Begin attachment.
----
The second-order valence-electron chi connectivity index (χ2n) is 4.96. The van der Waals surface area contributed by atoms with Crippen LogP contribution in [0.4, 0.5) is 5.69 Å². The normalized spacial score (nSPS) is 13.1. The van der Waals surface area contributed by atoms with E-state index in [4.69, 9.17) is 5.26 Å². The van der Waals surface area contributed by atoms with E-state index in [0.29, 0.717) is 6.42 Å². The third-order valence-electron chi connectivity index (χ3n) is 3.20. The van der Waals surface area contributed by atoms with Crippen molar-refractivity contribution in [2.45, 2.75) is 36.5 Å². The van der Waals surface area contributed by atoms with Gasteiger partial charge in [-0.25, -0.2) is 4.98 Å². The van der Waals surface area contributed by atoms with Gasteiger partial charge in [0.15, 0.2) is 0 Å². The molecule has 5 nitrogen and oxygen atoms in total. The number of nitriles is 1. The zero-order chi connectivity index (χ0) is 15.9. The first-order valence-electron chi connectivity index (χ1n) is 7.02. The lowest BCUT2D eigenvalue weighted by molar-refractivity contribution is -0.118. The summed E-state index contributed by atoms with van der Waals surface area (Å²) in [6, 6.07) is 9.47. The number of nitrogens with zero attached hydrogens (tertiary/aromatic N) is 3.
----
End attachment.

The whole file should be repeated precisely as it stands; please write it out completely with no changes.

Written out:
The second-order valence-electron chi connectivity index (χ2n) is 4.96. The van der Waals surface area contributed by atoms with Crippen LogP contribution in [0.4, 0.5) is 5.69 Å². The normalized spacial score (nSPS) is 13.1. The van der Waals surface area contributed by atoms with E-state index in [4.69, 9.17) is 5.26 Å². The van der Waals surface area contributed by atoms with E-state index in [0.29, 0.717) is 6.42 Å². The third-order valence-electron chi connectivity index (χ3n) is 3.20. The van der Waals surface area contributed by atoms with Crippen molar-refractivity contribution in [2.45, 2.75) is 36.5 Å². The van der Waals surface area contributed by atoms with Gasteiger partial charge in [-0.25, -0.2) is 4.98 Å². The van der Waals surface area contributed by atoms with Gasteiger partial charge in [0.15, 0.2) is 0 Å². The molecule has 5 nitrogen and oxygen atoms in total. The number of nitriles is 1. The zero-order chi connectivity index (χ0) is 15.9. The first-order valence-electron chi connectivity index (χ1n) is 7.02. The lowest BCUT2D eigenvalue weighted by molar-refractivity contribution is -0.118. The summed E-state index contributed by atoms with van der Waals surface area (Å²) in [6, 6.07) is 9.47. The number of nitrogens with zero attached hydrogens (tertiary/aromatic N) is 3.